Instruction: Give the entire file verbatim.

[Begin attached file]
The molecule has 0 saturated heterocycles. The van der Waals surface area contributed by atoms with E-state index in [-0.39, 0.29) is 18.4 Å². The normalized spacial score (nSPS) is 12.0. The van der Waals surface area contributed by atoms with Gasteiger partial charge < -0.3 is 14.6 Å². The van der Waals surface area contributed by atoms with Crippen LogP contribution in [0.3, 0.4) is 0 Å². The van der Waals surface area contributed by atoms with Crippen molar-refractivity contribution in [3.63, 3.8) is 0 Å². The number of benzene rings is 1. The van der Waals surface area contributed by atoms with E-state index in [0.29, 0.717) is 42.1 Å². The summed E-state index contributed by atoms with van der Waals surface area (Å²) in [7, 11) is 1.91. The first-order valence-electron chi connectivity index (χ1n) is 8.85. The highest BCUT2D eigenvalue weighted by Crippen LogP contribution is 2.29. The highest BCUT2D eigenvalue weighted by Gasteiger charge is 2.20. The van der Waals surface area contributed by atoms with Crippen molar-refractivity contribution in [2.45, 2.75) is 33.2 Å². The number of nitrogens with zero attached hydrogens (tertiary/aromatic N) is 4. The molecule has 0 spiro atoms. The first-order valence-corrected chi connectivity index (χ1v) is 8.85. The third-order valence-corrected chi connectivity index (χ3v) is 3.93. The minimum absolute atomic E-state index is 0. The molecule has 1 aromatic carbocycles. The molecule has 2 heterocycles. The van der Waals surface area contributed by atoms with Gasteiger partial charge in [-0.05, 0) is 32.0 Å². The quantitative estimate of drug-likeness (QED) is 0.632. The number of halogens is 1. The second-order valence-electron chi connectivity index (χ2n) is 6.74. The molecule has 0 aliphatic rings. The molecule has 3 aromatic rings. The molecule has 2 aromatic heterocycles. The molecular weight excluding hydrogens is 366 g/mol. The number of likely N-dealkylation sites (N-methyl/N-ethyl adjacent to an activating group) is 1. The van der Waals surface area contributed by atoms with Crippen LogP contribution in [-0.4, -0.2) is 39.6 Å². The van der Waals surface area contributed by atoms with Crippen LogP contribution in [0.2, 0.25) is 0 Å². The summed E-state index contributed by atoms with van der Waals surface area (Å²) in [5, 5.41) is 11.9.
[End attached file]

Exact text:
The molecule has 0 saturated heterocycles. The van der Waals surface area contributed by atoms with E-state index in [-0.39, 0.29) is 18.4 Å². The normalized spacial score (nSPS) is 12.0. The van der Waals surface area contributed by atoms with Gasteiger partial charge < -0.3 is 14.6 Å². The van der Waals surface area contributed by atoms with Crippen LogP contribution in [0.3, 0.4) is 0 Å². The van der Waals surface area contributed by atoms with Crippen molar-refractivity contribution in [3.63, 3.8) is 0 Å². The number of benzene rings is 1. The van der Waals surface area contributed by atoms with E-state index in [0.29, 0.717) is 42.1 Å². The summed E-state index contributed by atoms with van der Waals surface area (Å²) in [7, 11) is 1.91. The first-order valence-electron chi connectivity index (χ1n) is 8.85. The highest BCUT2D eigenvalue weighted by Crippen LogP contribution is 2.29. The highest BCUT2D eigenvalue weighted by Gasteiger charge is 2.20. The van der Waals surface area contributed by atoms with Crippen molar-refractivity contribution in [2.45, 2.75) is 33.2 Å². The number of nitrogens with zero attached hydrogens (tertiary/aromatic N) is 4. The molecule has 0 spiro atoms. The first-order valence-corrected chi connectivity index (χ1v) is 8.85. The third-order valence-corrected chi connectivity index (χ3v) is 3.93. The minimum absolute atomic E-state index is 0. The molecule has 1 aromatic carbocycles. The molecule has 2 heterocycles. The van der Waals surface area contributed by atoms with Gasteiger partial charge in [-0.05, 0) is 32.0 Å². The quantitative estimate of drug-likeness (QED) is 0.632. The number of halogens is 1. The second-order valence-electron chi connectivity index (χ2n) is 6.74. The molecule has 0 aliphatic rings. The molecule has 3 aromatic rings. The molecule has 2 aromatic heterocycles. The molecular weight excluding hydrogens is 366 g/mol. The number of likely N-dealkylation sites (N-methyl/N-ethyl adjacent to an activating group) is 1. The van der Waals surface area contributed by atoms with Crippen LogP contribution in [-0.4, -0.2) is 39.6 Å². The van der Waals surface area contributed by atoms with Crippen LogP contribution in [0.2, 0.25) is 0 Å². The summed E-state index contributed by atoms with van der Waals surface area (Å²) in [5, 5.41) is 11.9.